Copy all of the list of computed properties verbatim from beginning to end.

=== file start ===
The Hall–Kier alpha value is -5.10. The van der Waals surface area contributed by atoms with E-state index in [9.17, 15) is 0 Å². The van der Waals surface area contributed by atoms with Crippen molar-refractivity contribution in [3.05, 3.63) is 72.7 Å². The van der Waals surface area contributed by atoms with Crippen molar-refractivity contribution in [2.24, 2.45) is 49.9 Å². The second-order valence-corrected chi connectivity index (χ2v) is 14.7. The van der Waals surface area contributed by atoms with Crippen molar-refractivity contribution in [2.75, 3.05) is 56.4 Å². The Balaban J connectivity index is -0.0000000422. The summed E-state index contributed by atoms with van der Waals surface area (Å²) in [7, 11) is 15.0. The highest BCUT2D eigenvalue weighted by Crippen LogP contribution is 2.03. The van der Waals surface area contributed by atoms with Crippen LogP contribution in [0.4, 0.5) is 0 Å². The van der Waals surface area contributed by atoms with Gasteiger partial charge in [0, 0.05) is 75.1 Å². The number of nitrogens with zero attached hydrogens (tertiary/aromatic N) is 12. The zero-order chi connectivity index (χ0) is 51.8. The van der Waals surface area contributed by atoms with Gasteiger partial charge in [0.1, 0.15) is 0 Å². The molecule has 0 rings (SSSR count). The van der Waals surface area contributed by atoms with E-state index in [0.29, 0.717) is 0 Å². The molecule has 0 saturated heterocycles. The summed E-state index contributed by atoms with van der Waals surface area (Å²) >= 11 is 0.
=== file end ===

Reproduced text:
The Hall–Kier alpha value is -5.10. The van der Waals surface area contributed by atoms with E-state index in [9.17, 15) is 0 Å². The van der Waals surface area contributed by atoms with Crippen molar-refractivity contribution in [3.05, 3.63) is 72.7 Å². The van der Waals surface area contributed by atoms with Crippen molar-refractivity contribution in [2.24, 2.45) is 49.9 Å². The second-order valence-corrected chi connectivity index (χ2v) is 14.7. The van der Waals surface area contributed by atoms with Crippen molar-refractivity contribution in [2.75, 3.05) is 56.4 Å². The Balaban J connectivity index is -0.0000000422. The summed E-state index contributed by atoms with van der Waals surface area (Å²) in [7, 11) is 15.0. The highest BCUT2D eigenvalue weighted by Crippen LogP contribution is 2.03. The van der Waals surface area contributed by atoms with Crippen LogP contribution in [0.4, 0.5) is 0 Å². The van der Waals surface area contributed by atoms with Gasteiger partial charge in [0, 0.05) is 75.1 Å². The number of nitrogens with zero attached hydrogens (tertiary/aromatic N) is 12. The zero-order chi connectivity index (χ0) is 51.8. The van der Waals surface area contributed by atoms with Gasteiger partial charge in [0.1, 0.15) is 0 Å². The molecule has 0 rings (SSSR count). The van der Waals surface area contributed by atoms with E-state index in [0.29, 0.717) is 0 Å². The molecule has 0 saturated heterocycles. The summed E-state index contributed by atoms with van der Waals surface area (Å²) >= 11 is 0.